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Approximate Separability and Choice of Coordinates for Excited Vibrations of Polyatomic Molecules and Clusters

  • R. B. Gerber
  • T. R. Horn
  • M. A. Ratner

Abstract

To simplify the dynamics of coupled anharmonic vibrations in polyatomic systems, methods such as the self-consistent field (SCF) approximation and the adiabatic approximation assume that motions in different modes are separable. Success of such methods thus depends considerably on a good choice of the coordinates that are being mutually separated.

This study examines the physical considerations that can be used in making adequate choices of coordinate systems in SCF calculations of small molecules and van der Waals clusters. Both Cartesian and curvilinear coordinate systems are discussed. Part of this article reviews results of previous studies on this topic, e.g. the optimization of Cartesian coordinates by coordinate rotation, and the introduction of ellipsoidal coordinates for the bending-stretching spectrum of HCN. New results are presented for Xe(He)2, a prototype of the “Three Balls” problem; and for I2He, a prototype of the “Stick and Ball” systems. Comparative SCF calculations using hyperspherical, ellipsoidal and Jacobi coordinates are made, in a full 3D framework. Hyperspherical modes are found optimal for the “Three Balls”, ellipsoidal coordinates prove optimal for the “Stick and Ball”. Physical explanation for these findings is offered, and related insight is obtained into the vibrational motions involved. Suggestions are made of possible extensions of some of the above themes for other systems.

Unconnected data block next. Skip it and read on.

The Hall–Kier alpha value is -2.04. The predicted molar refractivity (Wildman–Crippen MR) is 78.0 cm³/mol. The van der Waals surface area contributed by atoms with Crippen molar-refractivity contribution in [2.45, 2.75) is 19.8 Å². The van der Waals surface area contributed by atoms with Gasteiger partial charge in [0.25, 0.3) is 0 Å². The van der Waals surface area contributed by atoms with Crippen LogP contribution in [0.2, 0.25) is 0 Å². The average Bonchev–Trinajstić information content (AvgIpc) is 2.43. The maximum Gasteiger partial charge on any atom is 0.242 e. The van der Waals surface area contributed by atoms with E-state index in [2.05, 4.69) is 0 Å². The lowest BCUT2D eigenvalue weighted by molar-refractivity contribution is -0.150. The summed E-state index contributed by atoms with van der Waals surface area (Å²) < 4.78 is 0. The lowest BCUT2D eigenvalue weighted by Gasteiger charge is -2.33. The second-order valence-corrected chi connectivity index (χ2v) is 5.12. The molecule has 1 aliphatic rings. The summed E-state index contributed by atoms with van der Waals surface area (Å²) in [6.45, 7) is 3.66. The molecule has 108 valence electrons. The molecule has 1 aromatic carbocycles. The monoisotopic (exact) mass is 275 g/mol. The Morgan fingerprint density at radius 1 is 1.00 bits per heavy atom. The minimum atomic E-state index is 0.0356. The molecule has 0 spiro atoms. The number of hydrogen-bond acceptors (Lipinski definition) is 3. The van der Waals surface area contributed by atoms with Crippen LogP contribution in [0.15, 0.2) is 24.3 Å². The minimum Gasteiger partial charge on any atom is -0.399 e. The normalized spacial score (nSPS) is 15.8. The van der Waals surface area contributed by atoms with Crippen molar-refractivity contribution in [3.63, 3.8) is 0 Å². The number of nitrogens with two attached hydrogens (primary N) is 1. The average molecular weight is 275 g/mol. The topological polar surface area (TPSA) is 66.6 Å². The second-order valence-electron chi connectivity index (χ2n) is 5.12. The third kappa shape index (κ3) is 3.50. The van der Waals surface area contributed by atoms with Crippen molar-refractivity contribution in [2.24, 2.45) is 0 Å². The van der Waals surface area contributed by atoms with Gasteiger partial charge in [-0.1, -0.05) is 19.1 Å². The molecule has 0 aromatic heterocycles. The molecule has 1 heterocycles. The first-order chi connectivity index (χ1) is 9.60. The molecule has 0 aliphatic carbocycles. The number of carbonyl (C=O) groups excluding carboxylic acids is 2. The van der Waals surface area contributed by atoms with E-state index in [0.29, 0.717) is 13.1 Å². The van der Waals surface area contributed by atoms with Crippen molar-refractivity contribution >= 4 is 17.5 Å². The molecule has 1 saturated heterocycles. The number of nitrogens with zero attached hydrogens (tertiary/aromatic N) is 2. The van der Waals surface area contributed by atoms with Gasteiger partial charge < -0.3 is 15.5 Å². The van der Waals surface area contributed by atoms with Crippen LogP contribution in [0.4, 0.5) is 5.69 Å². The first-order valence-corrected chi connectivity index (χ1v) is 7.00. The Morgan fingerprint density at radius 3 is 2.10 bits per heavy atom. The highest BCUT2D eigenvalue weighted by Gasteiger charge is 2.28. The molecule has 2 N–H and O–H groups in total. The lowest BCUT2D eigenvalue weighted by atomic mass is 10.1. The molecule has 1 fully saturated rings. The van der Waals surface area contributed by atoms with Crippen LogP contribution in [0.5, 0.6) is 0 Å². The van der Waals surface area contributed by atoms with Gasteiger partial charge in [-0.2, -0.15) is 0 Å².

Keywords

Normal Mode Adiabatic Approximation Minimum Energy Path Curvilinear Coordinate System Coordinate Rotation 
These keywords were added by machine and not by the authors. This process is experimental and the keywords may be updated as the learning algorithm improves.

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Copyright information

© Plenum Press, New York 1988

Authors and Affiliations

  • R. B. Gerber
    • 1
  • T. R. Horn
    • 1
  • M. A. Ratner
    • 2
  1. 1.Department of Physical Chemistry and The Fritz Haber Research Center for Molecular DynamicsThe Hebrew UniversityJerusalemIsrael
  2. 2.Department of ChemistryNorthwestern UniversityEvanstonUSA

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